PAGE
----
While it’s certainly true that one would face numerous logistical difficulties in carrying out murder via poison inside a prison, the rest of the advice in this Orange is the New Black segment is, um, hit or miss.
Make it rain Oobleck.
“The growing “body of evidence” emerging from biological and medical research, according to some commentators, speaks loudly and clearly: transgender people exist, science says. Of course, we already knew that… Any responsible approach to folding science into advocacy efforts should not only understand what scientific research says, but how and why it came to say what it does.”
What can virtual reality, automotive safety standards, and anatomy textbooks tell us about the way sexism works in 2014?
If you’ve ever thought, “I really wish I knew some super sexy dino facts,” this is definitely the list for you.
VIDEO: Why you should never use silicone lube on a silicone dildo.
At its core, science is a willingness to believe that the universe is knowable. That if we ask the right questions and follow the evidence, we can get to the bottom of how things are, and why.
Today we pause, momentarily, for a half-step sideways into the intersection of two other awesome international spectacles intermittently fraught with weird political controversy: science and the gayest Olympic sport since the IOC dropped wrestling.
A gift guide for city mice who miss the country. Terrariums, adventure kits, stargazing stuff, and more!
“I think the root of the problem is that our society immediately writes off anything perceived as feminine or relating to women. While funneling more women into STEM fields may produce marginal gains, it actually leaves the underlying issue — male privilege — largely untouched.”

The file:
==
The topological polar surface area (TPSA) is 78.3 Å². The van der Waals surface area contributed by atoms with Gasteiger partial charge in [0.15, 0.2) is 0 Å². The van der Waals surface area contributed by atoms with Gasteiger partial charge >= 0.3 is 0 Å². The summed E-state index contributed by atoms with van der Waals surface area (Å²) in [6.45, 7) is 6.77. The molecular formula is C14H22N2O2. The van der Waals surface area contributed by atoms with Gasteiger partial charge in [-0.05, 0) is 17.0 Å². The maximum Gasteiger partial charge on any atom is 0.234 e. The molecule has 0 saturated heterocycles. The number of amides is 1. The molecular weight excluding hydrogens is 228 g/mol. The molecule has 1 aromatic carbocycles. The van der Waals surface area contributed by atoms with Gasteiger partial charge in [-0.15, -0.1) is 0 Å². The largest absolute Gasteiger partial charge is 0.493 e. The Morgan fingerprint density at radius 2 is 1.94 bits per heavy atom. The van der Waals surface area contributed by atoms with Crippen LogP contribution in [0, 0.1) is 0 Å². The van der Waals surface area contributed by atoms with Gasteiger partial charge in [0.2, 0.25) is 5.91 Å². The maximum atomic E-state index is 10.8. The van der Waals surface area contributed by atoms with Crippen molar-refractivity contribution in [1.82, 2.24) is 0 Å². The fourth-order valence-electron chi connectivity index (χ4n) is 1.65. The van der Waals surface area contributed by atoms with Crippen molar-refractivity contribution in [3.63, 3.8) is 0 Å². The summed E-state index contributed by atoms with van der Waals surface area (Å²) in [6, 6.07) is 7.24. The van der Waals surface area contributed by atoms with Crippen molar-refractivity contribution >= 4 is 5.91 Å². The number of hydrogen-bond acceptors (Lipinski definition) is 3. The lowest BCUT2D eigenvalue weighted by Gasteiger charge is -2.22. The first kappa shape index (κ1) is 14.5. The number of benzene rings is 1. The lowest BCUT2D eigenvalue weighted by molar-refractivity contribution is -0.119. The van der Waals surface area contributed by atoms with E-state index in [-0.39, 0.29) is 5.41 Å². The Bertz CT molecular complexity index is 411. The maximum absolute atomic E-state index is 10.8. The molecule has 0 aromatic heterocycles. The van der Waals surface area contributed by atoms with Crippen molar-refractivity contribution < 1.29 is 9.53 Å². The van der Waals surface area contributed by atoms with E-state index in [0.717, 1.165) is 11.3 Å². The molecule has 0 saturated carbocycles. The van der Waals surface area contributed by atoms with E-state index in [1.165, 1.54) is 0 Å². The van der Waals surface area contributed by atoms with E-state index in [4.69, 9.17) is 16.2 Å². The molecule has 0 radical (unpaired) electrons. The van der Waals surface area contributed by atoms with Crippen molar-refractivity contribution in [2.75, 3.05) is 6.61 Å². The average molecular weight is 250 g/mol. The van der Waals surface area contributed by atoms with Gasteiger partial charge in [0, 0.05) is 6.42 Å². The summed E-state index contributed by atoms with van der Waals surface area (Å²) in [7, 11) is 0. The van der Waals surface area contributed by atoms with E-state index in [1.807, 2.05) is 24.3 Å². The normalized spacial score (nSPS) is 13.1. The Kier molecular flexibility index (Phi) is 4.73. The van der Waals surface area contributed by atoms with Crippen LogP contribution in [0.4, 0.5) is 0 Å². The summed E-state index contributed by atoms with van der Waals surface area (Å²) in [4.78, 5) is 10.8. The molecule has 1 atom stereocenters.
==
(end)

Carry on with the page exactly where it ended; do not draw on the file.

Evolution’s Rainbow is both a catalogue of diversity across the natural world in sex, gender, and sexuality, and also an “indictment” of all academic fields for suppressing or ignoring the diversity that we see.
Emily Graslie of The Brain Scoop calls on us to support female content creators in the STEM fields. Let’s do that.
‘Extraordinary Women in Science & Medicine’, an exhibit at The Grolier Club, highlight women scientists who transcended gender-related societal constraints, including two queer women.
For this week’s profile we have one of your very own: Ms. Dr. Joseph L. Simonis, Autostraddler, roller derby player, and population ecologist at the Lincoln Park Zoo in Chicago.
“Discrimination in the sciences is an issue that direly needs more publicity and honest discussion, so I don’t want to discount Eileen Pollack’s well-researched and articulate piece. But in many ways, from a queer-feminist perspective, it was a total disappointment.”
If any of you have ever experienced homophobia in the workplace or queer-related adversity in your personal life and moved on (ahem, way too many of us), then you need to know Rochelle Diamond’s life story.
Okay, just kidding on the vampires. Probably. But the blood thing is totally true!
Jeremy Yoder and Allison Matthies gathered data in a nationwide survey of sexual diversity in science, technology, engineering and math professions called Queer in Stem and answered some questions about their results.
Enjoy three and a half hours of scientists and professional comedians alike being nerd funny.
“I came out in my academic writing explicitly in 2003 because I knew that situating myself relative to relations of power in engineering, in academia […] was essential to the project of introducing critical pedagogies in my engineering classes. “